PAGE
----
No matter how much training or preparation you undergo, you are still you.
When you’re first trying to get work a an actor, you go on a lot of open calls. They suck. They suck out your soul, they remind you that you are not special, and most of all they are really, really boring. In 2004 I saw one such call listed in Backstage (the go-to newspaper for casting notices in NYC). They were seeking extras for a major motion picture starring Nicole Kidman, The Interpreter. I knew it would be a long boring day and the call was open to all types, so I made Yves go with me.
We had a photo shoot in the apartment the night before. I snapped what I thought was a pretty decent headshot for Yves considering I had relatively no photography skills and was using a digital camera with only one megapixel. It was like the dark ages.
The morning of the casting we headed south to The Church of St. Paul the Apostle on Columbus at 60th St. The call was being held in their huge rec room on the lower level. By the time we arrived the line was already down the block, so we queued up and proceeded to wait. For an hour.
There was a woman on line in front of us who looked to be between 35 and 45 years old. I could tell that she’d been doing this for a while without much success. She just had a tired and slightly pissed off look about her. It seemed as though she was annoyed that she was even there. We all stood still for about 30 minutes before the line moved up and we got close enough to the front to see the doorway. They were obviously taking people in smaller groups to deal with the overwhelming response to the ad.
Yves and I had been laughing and talking the whole time. We weren’t taking the whole thing too seriously. I had just turned around to say something to him when I heard a very definite “plop” sound. When I turned back towards the front of the line I saw immediately that our fragile and already annoyed line buddy had been shat on by a passing pigeon. Her expression tightened immediately. Her mood was palpable as it shifted from mildly irked to completely exasperated. The look in her eyes said Why me? How the fuck did I get here?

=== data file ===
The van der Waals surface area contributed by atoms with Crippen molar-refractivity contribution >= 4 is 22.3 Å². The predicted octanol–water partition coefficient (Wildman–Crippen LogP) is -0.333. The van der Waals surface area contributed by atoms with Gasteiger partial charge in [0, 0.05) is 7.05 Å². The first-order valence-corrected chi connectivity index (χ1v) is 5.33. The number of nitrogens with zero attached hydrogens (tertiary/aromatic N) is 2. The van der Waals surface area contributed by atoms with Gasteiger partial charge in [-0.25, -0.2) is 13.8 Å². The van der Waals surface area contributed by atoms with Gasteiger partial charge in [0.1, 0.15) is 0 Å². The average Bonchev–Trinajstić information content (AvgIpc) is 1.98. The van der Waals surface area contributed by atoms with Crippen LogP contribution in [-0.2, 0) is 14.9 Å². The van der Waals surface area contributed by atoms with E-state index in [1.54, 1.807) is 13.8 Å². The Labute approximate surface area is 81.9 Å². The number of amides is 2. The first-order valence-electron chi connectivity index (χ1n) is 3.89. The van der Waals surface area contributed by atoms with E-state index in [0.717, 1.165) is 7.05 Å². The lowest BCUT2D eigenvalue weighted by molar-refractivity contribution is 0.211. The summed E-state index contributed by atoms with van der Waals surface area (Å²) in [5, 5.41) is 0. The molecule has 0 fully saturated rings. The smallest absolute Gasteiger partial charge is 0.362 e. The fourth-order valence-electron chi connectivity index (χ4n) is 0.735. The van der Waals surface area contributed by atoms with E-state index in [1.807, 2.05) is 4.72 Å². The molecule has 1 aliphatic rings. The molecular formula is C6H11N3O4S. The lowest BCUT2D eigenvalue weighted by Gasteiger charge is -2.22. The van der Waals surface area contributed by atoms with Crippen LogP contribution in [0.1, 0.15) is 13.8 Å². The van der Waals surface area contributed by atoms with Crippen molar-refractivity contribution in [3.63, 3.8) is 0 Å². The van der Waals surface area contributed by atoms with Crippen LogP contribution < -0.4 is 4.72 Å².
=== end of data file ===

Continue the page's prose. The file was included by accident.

I pulled a tissue from my bag and offered it to her along with a bit of folk wisdom someone had passed along to me once. They say that’s good luck , ya know.
She shot me a wordless look that spoke volumes. She was not amused. She attempted to clean the bird feces out of her hair half-heartedly as she choked down her rage and rising tears. Then she slung her bag over her should and stormed off. I felt bad for her, but inched right up into her spot in the line. There was now one less actor to go through to get the gig. The show must go on, lady. I wondered later if I had witnessed the end of her dream of an acting career.
After about another 30 minutes outside we made it into the building. We had our polaroids snapped and then we were separated by type. I got lined up with the bland-white-girl types and Yves got sent to the other side of the room to hang with the potential terrorists. Apparently the camera doesn’t care if you’re a Muslim or a Jew, you just have to look middle-easterny.
I stood around with the white girls for a while before the casting assistants thanked us and let us go and then I went to find Yves and the terror squad. I located him, but we couldn’t leave. The assistant casting director wanted Yves to wait for a minute so he could talk to the casting director himself. Um… what?
I waited with him for about another 15 minutes and finally he was called over to the table where the casting director sat reviewing headshots and polaroids. I watched from across the room as they had in depth discussion about something. When Yves returned, he informed me that he had been asked to return for a call back the next day, and had been instructed on how to dress more like a terrorist. They thought they could use him.
What the fuck? What a fickle business!
I had studied for years, I had a professional headshot with a real resume attached to it (ok, some of it was made up) and I got sent away, all white and sad. Meanwhile, my Jewish boyfriend got a call back to be an Arab terrorist in a major motion picture on his first ever casting call. AND to add insult to injury, the casting director gave him feedback on his headshot. He suggested that his face was not framed properly in the shot and maybe he should try working with a different photographer next time. Way to kick a girl when she’s down, casting douche.
Yves never bothered going to his second audition.
Fuck you, hollywood!